We’re into the middle of January and I think some of those resolutions are already starting to get kicked to the curb. While the gym is still more crowded now than it was in recent months, it’s already starting to slow down. The snowstorm that kept everyone inside last weekend didn’t really help I’m sure. Storms do have a tendency to inspire comfort food – not exercise.
But it got me to thinking. It doesn’t take much to knock us off course when we’re working towards something. There are all kinds of things that can happen – that we may or may not have any influence or control over. A friend of mine used to say that when you make a commitment, be ready for the universe to test how serious you are.
My friend has a point. All plans go awry. As a Project Manager, I know this fact – but I’m clearly a little masochistic and keep trying to perfect plans. Obviously I haven’t yet been successful since you’d probably see my picture on the cover of some magazine if I did.
But since all plans personal or professional will – at some point – have issues, there are some actions that we can take. We can look at what could go wrong and mitigate the risks and impacts as much as possible. Then, we can define our Plan B’s, etc.
The kicker is those challenges that we didn’t – or couldn’t – anticipate. I think this is sometimes where the truth of character and/or commitment is revealed – in how we deal with the unanticipated challenge.
What do you do when you hit that set back? You really have three (general) options – give up, try again, or chart a new course. This is true for personal goals – and professional ones.
“Forget it. It wasn’t meant to be. Life without ___________ is just not worth it.”
“I tried. It didn’t work.”
“I knew that _________ wouldn’t work here.”
So the universe tested you and determined that no, you weren’t really serious about this plan – whatever it was. So just give up, right? Well, you might not want to be too hasty.
Now that you’ve freed up your time from whatever it was you were attempting. You don’t just have to accept the status quo. You or your team was motivated to change for a reason.
I would take the time to really look at the reasons why you wanted to change in the first place. You might learn that you didn’t really have the right plan to get there. Or you might learn that you’ve been looking at a symptom – and not the true issue. In any case, I think a little reflection might be helpful before you completely call it quits. The chips & Netflix aren’t going anywhere.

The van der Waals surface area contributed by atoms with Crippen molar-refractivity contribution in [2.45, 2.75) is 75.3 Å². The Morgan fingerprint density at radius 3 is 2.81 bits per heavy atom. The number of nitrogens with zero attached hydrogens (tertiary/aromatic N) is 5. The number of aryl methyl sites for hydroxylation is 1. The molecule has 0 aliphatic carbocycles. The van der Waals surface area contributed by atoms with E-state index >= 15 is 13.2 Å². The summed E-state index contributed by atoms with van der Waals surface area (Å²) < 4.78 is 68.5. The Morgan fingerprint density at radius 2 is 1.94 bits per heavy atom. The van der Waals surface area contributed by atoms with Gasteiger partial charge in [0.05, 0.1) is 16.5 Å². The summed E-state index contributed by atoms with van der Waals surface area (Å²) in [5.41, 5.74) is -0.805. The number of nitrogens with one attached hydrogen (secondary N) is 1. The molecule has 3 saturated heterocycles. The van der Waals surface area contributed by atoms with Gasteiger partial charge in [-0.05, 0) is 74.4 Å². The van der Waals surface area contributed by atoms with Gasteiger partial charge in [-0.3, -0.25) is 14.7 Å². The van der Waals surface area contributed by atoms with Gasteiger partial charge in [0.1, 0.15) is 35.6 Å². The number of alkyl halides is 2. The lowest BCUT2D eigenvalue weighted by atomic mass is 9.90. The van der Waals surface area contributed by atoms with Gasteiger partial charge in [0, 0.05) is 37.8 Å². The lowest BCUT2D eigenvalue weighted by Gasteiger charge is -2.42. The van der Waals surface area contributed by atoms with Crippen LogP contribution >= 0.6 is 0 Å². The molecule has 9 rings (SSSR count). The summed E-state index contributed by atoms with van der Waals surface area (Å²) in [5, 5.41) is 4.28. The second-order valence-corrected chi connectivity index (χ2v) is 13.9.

“Once more, with feeling!”
“Get back on the horse that bucked you”
“The third time’s the charm”
Things come up that can throw us off a process. It might be as simple as going into autopilot and forgetting a new process/routine/etc. Or it might be something outside of us – like a snowstorm in a city like St. Louis that handles heat SO much better than snow.
In these situations, your overall process and commitment might be on track. You just may not have accounted for some of the risks.
Whatever it was that derailed you, sometimes these are anomalies and the next best step is to take the lesson learned & just try again. Put up those post-it note reminders. Set that alarm in your phone. Identify some method to respond to whatever that event was that threw you – and get back on the horse.
“I haven’t failed. I’ve just found 10,000 ways that won’t work” (-Thomas Edison)
“Only the wisest and stupidest of men never change” (-Confucius)
“When things go wrong, don’t go with them” (-Elvis Presley)
Your goal might be the absolute right one – but a challenge might be telling you that you might not be going about it the best way. Don’t get me wrong – there is absolutely nothing wrong with repeating an approach. Of course I say that under the assumption that you looked at what happened, didn’t find the flaw in your steps and the best next action seems to be to repeat.
However, if after a few repeats – or acknowledgement that whatever got in your way isn’t going to change – you’ll need to alter your approach if you really want to hit your goal. So regroup, assess all of the tools you have in your box and remind yourself why you’re going through this. Then chart your new course.
You may have to change approaches more than a few times. But if the goals are right – the effort and the lessons you learn along the way are worth it. That whole light bulb thing was a solid goal, don’t you think?
One of the biggest challenges you’ll come across is finding the willingness to enter into a resolution in the first place. That’s been true for me personally – and one of the most common barriers with many of the organizations that we talk to at HL Group. Seriously – our biggest competitor is Doing Nothing.
Change is hard and is a risk. But if you’re doing it for the right reasons – it can have profound impacts on your life or your business.
So whaddya say? Back to the gym?
Anne Hale is the Director of Client Services at HL Group, Inc., a premier provider of mobile inventory management, RFID and supply chain solutions. She manages our client engagements, helps with sales and marketing and is hanging in there with those resolutions….mostly.